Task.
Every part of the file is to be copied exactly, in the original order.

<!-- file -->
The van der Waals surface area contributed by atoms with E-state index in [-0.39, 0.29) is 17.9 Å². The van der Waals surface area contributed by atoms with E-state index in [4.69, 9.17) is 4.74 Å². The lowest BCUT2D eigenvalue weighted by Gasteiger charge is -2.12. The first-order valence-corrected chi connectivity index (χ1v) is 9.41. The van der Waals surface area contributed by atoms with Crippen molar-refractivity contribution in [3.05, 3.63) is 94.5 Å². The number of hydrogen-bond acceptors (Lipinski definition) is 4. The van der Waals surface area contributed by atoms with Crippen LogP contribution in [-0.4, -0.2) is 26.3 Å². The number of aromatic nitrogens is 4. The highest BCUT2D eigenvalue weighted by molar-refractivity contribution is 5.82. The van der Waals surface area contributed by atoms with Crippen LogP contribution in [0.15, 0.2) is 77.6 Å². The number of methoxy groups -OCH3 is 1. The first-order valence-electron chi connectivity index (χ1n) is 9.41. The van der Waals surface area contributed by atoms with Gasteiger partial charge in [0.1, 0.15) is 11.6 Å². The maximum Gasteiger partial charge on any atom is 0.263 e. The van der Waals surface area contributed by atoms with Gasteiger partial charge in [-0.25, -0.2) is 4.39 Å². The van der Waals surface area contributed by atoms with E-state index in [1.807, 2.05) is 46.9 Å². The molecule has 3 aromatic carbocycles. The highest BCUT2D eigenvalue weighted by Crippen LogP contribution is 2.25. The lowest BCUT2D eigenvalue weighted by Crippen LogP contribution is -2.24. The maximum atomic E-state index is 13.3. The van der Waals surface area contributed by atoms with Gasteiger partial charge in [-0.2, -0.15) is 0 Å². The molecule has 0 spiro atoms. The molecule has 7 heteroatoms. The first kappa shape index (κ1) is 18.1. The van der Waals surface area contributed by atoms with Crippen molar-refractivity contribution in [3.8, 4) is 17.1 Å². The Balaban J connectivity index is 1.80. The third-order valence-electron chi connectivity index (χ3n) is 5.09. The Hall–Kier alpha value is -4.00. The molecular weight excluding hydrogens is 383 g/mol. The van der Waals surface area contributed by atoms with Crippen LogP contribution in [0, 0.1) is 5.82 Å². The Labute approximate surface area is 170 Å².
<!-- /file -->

The van der Waals surface area contributed by atoms with E-state index in [-0.39, 0.29) is 17.9 Å². The van der Waals surface area contributed by atoms with E-state index in [4.69, 9.17) is 4.74 Å². The lowest BCUT2D eigenvalue weighted by Gasteiger charge is -2.12. The first-order valence-corrected chi connectivity index (χ1v) is 9.41. The van der Waals surface area contributed by atoms with Crippen molar-refractivity contribution in [3.05, 3.63) is 94.5 Å². The number of hydrogen-bond acceptors (Lipinski definition) is 4. The van der Waals surface area contributed by atoms with Crippen LogP contribution in [-0.4, -0.2) is 26.3 Å². The number of aromatic nitrogens is 4. The highest BCUT2D eigenvalue weighted by molar-refractivity contribution is 5.82. The van der Waals surface area contributed by atoms with Crippen LogP contribution in [0.15, 0.2) is 77.6 Å². The number of methoxy groups -OCH3 is 1. The first-order valence-electron chi connectivity index (χ1n) is 9.41. The van der Waals surface area contributed by atoms with Gasteiger partial charge in [0.1, 0.15) is 11.6 Å². The maximum Gasteiger partial charge on any atom is 0.263 e. The van der Waals surface area contributed by atoms with Gasteiger partial charge in [-0.25, -0.2) is 4.39 Å². The van der Waals surface area contributed by atoms with E-state index in [1.807, 2.05) is 46.9 Å². The molecule has 3 aromatic carbocycles. The highest BCUT2D eigenvalue weighted by Crippen LogP contribution is 2.25. The lowest BCUT2D eigenvalue weighted by Crippen LogP contribution is -2.24. The maximum atomic E-state index is 13.3. The van der Waals surface area contributed by atoms with Gasteiger partial charge in [-0.2, -0.15) is 0 Å². The molecule has 0 spiro atoms. The molecule has 7 heteroatoms. The first kappa shape index (κ1) is 18.1. The van der Waals surface area contributed by atoms with Crippen molar-refractivity contribution in [3.8, 4) is 17.1 Å². The Balaban J connectivity index is 1.80. The third-order valence-electron chi connectivity index (χ3n) is 5.09. The Hall–Kier alpha value is -4.00. The molecular weight excluding hydrogens is 383 g/mol. The van der Waals surface area contributed by atoms with Crippen LogP contribution in [0, 0.1) is 5.82 Å². The Labute approximate surface area is 170 Å².